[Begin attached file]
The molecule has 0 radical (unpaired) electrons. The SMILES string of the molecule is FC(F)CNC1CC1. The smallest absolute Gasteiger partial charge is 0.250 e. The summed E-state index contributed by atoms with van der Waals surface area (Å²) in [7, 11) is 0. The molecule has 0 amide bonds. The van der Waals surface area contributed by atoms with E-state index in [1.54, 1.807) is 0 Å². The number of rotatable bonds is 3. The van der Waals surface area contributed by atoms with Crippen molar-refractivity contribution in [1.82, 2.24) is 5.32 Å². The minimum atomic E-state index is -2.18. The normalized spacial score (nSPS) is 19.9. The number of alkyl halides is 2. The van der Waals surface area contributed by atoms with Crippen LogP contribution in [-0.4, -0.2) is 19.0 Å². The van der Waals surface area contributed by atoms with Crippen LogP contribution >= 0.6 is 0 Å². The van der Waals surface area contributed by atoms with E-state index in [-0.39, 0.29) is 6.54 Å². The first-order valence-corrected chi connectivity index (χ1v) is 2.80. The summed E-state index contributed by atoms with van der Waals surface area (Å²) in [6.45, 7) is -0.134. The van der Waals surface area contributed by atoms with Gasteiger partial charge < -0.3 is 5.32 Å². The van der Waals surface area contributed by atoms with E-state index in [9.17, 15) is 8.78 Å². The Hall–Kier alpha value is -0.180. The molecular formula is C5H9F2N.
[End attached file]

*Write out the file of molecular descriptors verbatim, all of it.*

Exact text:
The molecule has 0 radical (unpaired) electrons. The SMILES string of the molecule is FC(F)CNC1CC1. The smallest absolute Gasteiger partial charge is 0.250 e. The summed E-state index contributed by atoms with van der Waals surface area (Å²) in [7, 11) is 0. The molecule has 0 amide bonds. The van der Waals surface area contributed by atoms with E-state index in [1.54, 1.807) is 0 Å². The number of rotatable bonds is 3. The van der Waals surface area contributed by atoms with Crippen molar-refractivity contribution in [1.82, 2.24) is 5.32 Å². The minimum atomic E-state index is -2.18. The normalized spacial score (nSPS) is 19.9. The number of alkyl halides is 2. The van der Waals surface area contributed by atoms with Crippen LogP contribution in [-0.4, -0.2) is 19.0 Å². The van der Waals surface area contributed by atoms with Crippen LogP contribution >= 0.6 is 0 Å². The van der Waals surface area contributed by atoms with E-state index in [-0.39, 0.29) is 6.54 Å². The first-order valence-corrected chi connectivity index (χ1v) is 2.80. The summed E-state index contributed by atoms with van der Waals surface area (Å²) in [6.45, 7) is -0.134. The van der Waals surface area contributed by atoms with Gasteiger partial charge < -0.3 is 5.32 Å². The van der Waals surface area contributed by atoms with E-state index in [9.17, 15) is 8.78 Å². The Hall–Kier alpha value is -0.180. The molecular formula is C5H9F2N.